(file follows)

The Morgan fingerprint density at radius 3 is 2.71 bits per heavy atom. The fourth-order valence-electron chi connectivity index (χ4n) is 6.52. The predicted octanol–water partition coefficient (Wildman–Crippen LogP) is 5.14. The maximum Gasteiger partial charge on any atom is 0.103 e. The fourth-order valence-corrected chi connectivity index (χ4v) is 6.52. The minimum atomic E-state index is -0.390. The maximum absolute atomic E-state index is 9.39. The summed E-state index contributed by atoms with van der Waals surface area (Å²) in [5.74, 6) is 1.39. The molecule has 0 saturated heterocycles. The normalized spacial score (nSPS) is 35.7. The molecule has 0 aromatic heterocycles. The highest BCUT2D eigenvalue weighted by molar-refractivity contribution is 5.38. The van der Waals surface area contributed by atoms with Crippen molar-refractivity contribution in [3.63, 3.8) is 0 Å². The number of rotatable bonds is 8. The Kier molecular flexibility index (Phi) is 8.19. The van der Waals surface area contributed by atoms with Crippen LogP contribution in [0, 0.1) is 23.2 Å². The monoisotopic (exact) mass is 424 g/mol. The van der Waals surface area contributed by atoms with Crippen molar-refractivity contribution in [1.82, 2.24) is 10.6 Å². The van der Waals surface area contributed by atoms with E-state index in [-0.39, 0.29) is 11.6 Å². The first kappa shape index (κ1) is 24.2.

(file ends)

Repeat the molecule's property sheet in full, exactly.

The Morgan fingerprint density at radius 3 is 2.71 bits per heavy atom. The fourth-order valence-electron chi connectivity index (χ4n) is 6.52. The predicted octanol–water partition coefficient (Wildman–Crippen LogP) is 5.14. The maximum Gasteiger partial charge on any atom is 0.103 e. The fourth-order valence-corrected chi connectivity index (χ4v) is 6.52. The minimum atomic E-state index is -0.390. The maximum absolute atomic E-state index is 9.39. The summed E-state index contributed by atoms with van der Waals surface area (Å²) in [5.74, 6) is 1.39. The molecule has 0 saturated heterocycles. The normalized spacial score (nSPS) is 35.7. The molecule has 0 aromatic heterocycles. The highest BCUT2D eigenvalue weighted by molar-refractivity contribution is 5.38. The van der Waals surface area contributed by atoms with Crippen molar-refractivity contribution in [3.63, 3.8) is 0 Å². The number of rotatable bonds is 8. The Kier molecular flexibility index (Phi) is 8.19. The van der Waals surface area contributed by atoms with Crippen LogP contribution in [0, 0.1) is 23.2 Å². The monoisotopic (exact) mass is 424 g/mol. The van der Waals surface area contributed by atoms with Crippen molar-refractivity contribution in [1.82, 2.24) is 10.6 Å². The van der Waals surface area contributed by atoms with E-state index in [-0.39, 0.29) is 11.6 Å². The first kappa shape index (κ1) is 24.2.